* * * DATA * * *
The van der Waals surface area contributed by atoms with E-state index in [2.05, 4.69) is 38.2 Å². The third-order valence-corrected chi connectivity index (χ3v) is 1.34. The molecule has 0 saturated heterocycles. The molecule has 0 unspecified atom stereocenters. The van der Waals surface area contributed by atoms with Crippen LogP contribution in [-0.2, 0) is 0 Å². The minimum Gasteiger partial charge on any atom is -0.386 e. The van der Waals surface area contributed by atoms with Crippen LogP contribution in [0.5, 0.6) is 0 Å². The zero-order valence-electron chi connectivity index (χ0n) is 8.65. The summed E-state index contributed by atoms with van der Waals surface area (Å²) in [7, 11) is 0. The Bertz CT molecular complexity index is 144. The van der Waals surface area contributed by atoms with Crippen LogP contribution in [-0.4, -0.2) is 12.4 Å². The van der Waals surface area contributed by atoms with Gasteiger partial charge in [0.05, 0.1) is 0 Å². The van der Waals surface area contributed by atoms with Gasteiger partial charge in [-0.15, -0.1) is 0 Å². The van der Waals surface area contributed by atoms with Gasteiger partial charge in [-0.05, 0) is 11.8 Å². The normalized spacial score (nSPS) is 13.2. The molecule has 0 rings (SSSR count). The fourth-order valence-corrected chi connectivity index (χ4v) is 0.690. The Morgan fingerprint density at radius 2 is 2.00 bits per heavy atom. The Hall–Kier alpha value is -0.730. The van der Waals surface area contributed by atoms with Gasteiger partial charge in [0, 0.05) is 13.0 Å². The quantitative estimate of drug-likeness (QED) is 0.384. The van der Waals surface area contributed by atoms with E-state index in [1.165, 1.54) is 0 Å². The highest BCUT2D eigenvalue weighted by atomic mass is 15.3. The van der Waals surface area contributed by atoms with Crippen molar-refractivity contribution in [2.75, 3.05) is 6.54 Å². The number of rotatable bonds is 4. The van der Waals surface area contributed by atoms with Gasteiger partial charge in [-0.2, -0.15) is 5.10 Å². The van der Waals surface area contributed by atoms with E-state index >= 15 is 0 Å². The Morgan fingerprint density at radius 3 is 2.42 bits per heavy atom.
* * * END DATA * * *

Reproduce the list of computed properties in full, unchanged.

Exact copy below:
The van der Waals surface area contributed by atoms with E-state index in [2.05, 4.69) is 38.2 Å². The third-order valence-corrected chi connectivity index (χ3v) is 1.34. The molecule has 0 saturated heterocycles. The molecule has 0 unspecified atom stereocenters. The van der Waals surface area contributed by atoms with Crippen LogP contribution in [-0.2, 0) is 0 Å². The minimum Gasteiger partial charge on any atom is -0.386 e. The van der Waals surface area contributed by atoms with Crippen LogP contribution in [0.5, 0.6) is 0 Å². The zero-order valence-electron chi connectivity index (χ0n) is 8.65. The summed E-state index contributed by atoms with van der Waals surface area (Å²) in [7, 11) is 0. The Bertz CT molecular complexity index is 144. The van der Waals surface area contributed by atoms with Crippen LogP contribution in [-0.4, -0.2) is 12.4 Å². The van der Waals surface area contributed by atoms with Gasteiger partial charge in [0.05, 0.1) is 0 Å². The van der Waals surface area contributed by atoms with Gasteiger partial charge in [-0.15, -0.1) is 0 Å². The van der Waals surface area contributed by atoms with Gasteiger partial charge in [-0.05, 0) is 11.8 Å². The normalized spacial score (nSPS) is 13.2. The molecule has 0 rings (SSSR count). The fourth-order valence-corrected chi connectivity index (χ4v) is 0.690. The Morgan fingerprint density at radius 2 is 2.00 bits per heavy atom. The Hall–Kier alpha value is -0.730. The van der Waals surface area contributed by atoms with Gasteiger partial charge in [0, 0.05) is 13.0 Å². The quantitative estimate of drug-likeness (QED) is 0.384. The van der Waals surface area contributed by atoms with E-state index in [1.165, 1.54) is 0 Å². The highest BCUT2D eigenvalue weighted by atomic mass is 15.3. The van der Waals surface area contributed by atoms with Crippen molar-refractivity contribution in [2.75, 3.05) is 6.54 Å². The number of rotatable bonds is 4. The van der Waals surface area contributed by atoms with Gasteiger partial charge in [-0.2, -0.15) is 5.10 Å². The van der Waals surface area contributed by atoms with E-state index >= 15 is 0 Å². The Morgan fingerprint density at radius 3 is 2.42 bits per heavy atom.